We will continue building Basepoint into an organization that provides the highest value advice at the most reasonable total cost. Keep in mind that does not equate to the lowest price. If we are attempting to eliminate multiple layers of fees while still providing the diligence and service to ensure your success, there will always be corner cutters who can do things “cheaper”. When it comes to finding advice for your family’s financial success, I hope you shop the way you would for a neurosurgeon, and not the way you shop for socks. If “30% off!” is ever painted in our front window, it should raise an eyebrow about why it cost so much before.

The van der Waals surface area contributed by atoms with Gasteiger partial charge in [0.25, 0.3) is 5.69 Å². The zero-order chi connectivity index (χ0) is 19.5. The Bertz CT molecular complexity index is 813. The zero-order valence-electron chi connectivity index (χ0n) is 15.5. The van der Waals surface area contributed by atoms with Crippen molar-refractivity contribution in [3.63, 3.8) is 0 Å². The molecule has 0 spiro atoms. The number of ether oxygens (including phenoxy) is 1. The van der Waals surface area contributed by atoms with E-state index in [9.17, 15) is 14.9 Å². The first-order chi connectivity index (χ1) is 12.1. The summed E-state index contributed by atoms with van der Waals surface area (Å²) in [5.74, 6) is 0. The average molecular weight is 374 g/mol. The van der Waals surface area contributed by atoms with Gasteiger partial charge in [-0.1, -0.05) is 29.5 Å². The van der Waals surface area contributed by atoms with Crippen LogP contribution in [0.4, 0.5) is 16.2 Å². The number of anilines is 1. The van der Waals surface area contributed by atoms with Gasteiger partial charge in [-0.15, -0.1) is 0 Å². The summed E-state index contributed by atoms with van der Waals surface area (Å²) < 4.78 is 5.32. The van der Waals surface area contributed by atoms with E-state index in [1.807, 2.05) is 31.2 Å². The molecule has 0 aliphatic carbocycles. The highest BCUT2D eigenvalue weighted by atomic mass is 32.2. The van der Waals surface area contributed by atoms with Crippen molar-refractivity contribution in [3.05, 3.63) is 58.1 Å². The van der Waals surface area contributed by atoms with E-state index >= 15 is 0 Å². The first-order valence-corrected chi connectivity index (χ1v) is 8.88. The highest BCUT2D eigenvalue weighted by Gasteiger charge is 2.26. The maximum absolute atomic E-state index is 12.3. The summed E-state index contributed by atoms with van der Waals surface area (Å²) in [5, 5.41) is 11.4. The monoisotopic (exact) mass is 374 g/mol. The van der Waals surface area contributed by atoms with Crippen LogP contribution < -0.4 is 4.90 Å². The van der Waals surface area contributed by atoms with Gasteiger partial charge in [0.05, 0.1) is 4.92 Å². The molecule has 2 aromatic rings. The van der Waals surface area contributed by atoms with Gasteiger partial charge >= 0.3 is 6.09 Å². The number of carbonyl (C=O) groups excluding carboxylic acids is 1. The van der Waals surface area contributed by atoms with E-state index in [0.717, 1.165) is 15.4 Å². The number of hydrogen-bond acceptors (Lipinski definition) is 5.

As always, your Wealth Advisor is available to answer any questions that arise from my inability to keep a secret. I am also available to answer any questions. We have made a firm commitment to you to charge a fair price and not cut corners that are likely to lead to financial calamity.


Warm Regards,


Allen


Allen Wallace, CFA, CPA/PFS, CFP®

Chief Investment Officer